Staunton, Sir George Leonard

, secretary and historian of an embassy to China, was son of a gentleman of small fortune in the county of Galway, in Ireland; and sent early to study physic at Montpelier, where he proceeded M. D. On his return to London, he translated Dr. Stb’rck’s treatise on hemlock, and drew up for the “Journal Etranger” in France a comparison between the literature of England and France. About the year 1762, Dr. Staunton embarked for the West Indies, as we find from a farewell letter written to him by Dr. Johnson, given by Mr. Boswell in his life of that great man. This epistle is replete | with excellent advice, and does equal credit to the writer, and the person to whom it is addressed. Dr. Staunton resided, for several years, in the West Indies, where he acquired some addition to his fortune by the practice of physic purchased an estate in Grenada which he cultivated; and had the good fortune to obtain the friendship of the late lord Macartney, governor of that island, to whom he acted as secretary, and continued in that capacity until the capture of it by the French, when they both embarked for Europe. Having studied the law, while in Grenada, Dr. Staunton filled the office of attorney-general of the island. Soon after lord Macartney’s arrival in England, he was appointed governor of Madras, and took Mr. Staunton with him (for he seems now to have lost the appellation of doctor) as his secretary. In this capacity, Mr. Staunton had several opportunities of displaying his abilities and intrepidity, particularly as one of the commissioners sent to treat of peace with Tippoo Sultaun, and in the seizure of general Stuart, who seemed to have been preparing to act by lord Macartney as had been before done by the unfortunate lord Pigot. The secretary was sent with a small party of seapoys to arrest the general, which he effected with great spirit and prudence, and without bloodshed. On his return to England, the India Company, as a reward for his services, settled on him a pension of 500l. per annum; the king soon after created him a baronet of Ireland, and the University of Oxford conferred on him the degree of LL.D. It having been resolved to send an embassy to China, lord Macartney was selected for that purpose, and he took his old friend and countryman along with him, who was not only appointed secretary of legation, but had also the title of envoy-extraordinary and minister-plenipotentiary bestowed on him, in order to be able to supply the place of the ambassador in case of auy unfortunate accident. The events of this embassy, which, on the whole, proved rather unpropitious, are well known, and were given to the public in two quarto volumes, written by sir George. This account is rather to be considered as a proof of learning and observation than of genius and reflection. The subject itself was highly interesting, but it is certainly not rendered very much so in the relation. However, it is on the whole a valuable work, and creditable to his character for knowledge and diligence. And when we consider the short time he took to compile these volumes^ added to the | severe illness he actually laboured under, and with which he was attacked soon after his return, we cannot withhold our praise and approbation. As a proof of tha esteem in which the India Company held sir George Staunton, they appointed his son, who accompanied him in the former voyage, a writer to China; and had the father’s health permitted, he would, probably, again have attended lord Macartney in some honourable and confidential station to his government at the Cape of Good Hope. The memoirs of sir George, if drawn up at full length, would exhibit many instances of a strong and ardent mind, labouring occasionally under difficulties, and surmounting dangers by patience, talents, and intrepidity. His conduct in the seizure of general Stuart, demonstrated his resolution and presence of mind; and when treating with Tippoo, he had the address to induce M. Suffrein to suspend hostilities, even before he had received advice from his court of the treaty of peace being signed between Great Britain and France.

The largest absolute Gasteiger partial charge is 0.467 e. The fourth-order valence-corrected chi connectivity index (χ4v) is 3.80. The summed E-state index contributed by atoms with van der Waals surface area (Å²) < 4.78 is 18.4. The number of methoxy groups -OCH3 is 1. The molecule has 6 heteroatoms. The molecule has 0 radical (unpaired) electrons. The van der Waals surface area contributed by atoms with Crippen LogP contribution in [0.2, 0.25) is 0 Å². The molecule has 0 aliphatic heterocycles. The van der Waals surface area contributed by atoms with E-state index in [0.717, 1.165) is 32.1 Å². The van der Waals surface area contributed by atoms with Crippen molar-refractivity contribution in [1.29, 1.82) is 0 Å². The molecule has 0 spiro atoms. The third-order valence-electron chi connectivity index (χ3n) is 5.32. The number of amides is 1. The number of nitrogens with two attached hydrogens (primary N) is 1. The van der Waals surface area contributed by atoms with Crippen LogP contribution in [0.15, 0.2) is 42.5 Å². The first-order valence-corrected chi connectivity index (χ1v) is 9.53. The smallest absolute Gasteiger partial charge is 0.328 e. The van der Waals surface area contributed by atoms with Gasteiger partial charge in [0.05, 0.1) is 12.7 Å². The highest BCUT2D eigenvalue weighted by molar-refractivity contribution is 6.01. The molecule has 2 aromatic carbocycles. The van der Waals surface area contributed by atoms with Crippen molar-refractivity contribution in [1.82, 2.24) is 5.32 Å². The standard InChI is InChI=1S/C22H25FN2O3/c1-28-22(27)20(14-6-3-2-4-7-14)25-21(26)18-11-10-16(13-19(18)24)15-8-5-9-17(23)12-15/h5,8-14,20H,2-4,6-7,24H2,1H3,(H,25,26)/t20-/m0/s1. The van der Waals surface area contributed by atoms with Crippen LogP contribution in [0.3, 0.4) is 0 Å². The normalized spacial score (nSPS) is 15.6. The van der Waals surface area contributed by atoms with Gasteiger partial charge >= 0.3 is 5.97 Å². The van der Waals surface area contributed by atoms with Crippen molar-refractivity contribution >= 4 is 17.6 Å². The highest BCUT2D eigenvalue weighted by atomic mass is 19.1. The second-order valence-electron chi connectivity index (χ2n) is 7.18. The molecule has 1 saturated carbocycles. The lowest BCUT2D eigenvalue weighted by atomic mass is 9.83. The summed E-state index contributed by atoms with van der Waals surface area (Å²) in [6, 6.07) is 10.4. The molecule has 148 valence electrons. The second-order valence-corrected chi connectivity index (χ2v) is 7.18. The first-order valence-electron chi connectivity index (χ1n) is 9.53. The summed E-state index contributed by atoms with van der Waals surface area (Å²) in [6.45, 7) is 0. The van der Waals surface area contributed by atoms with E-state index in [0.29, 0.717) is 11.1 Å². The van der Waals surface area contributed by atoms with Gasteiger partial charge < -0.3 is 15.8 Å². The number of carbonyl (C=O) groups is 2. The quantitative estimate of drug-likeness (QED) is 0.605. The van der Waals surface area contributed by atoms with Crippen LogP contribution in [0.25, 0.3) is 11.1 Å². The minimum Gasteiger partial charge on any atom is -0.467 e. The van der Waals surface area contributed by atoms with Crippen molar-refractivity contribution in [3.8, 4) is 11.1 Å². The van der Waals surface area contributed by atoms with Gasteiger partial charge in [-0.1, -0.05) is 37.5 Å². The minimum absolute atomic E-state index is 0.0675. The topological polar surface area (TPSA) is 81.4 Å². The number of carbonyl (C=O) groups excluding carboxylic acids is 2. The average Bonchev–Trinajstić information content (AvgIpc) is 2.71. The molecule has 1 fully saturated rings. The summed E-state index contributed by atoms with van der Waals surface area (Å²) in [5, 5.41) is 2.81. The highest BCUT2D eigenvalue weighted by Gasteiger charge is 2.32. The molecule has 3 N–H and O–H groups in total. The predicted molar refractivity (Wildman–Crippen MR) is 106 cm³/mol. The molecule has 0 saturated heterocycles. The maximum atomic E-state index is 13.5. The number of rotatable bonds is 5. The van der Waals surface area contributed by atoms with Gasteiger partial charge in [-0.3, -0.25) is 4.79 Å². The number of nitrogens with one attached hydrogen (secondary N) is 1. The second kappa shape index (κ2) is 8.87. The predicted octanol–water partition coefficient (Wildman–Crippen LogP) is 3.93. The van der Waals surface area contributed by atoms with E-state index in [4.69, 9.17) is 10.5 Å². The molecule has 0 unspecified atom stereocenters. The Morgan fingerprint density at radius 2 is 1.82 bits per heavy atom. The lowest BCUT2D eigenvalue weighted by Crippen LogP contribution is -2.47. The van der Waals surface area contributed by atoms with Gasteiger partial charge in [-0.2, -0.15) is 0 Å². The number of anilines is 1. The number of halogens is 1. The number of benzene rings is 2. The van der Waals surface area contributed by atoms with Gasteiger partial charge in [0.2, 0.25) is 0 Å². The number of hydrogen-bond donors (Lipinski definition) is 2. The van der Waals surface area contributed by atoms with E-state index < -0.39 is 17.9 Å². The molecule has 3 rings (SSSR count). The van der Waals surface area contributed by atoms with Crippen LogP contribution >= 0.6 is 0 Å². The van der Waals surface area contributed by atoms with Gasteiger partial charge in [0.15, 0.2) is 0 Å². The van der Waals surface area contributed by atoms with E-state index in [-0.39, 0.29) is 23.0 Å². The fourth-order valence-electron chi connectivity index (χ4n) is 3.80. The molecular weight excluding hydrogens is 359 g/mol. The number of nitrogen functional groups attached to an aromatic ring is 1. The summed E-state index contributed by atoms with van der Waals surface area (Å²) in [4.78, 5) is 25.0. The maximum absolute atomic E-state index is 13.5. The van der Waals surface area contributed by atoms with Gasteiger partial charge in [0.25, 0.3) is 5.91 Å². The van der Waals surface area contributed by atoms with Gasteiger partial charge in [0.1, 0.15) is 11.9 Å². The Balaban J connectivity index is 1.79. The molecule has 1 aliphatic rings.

Sir George died^t his house in Devonshire-street, Portland-place, Jan. 12, 1801, and was succeeded in his title by his only son, now sir Thomas Staunton, by his wife Jane Collins, one of the daughters of Benjamin Collins, esq. banker at Salisbury, whom sir George married in 1771. 1

1 Gent. Mag. vol. LXXI. &c.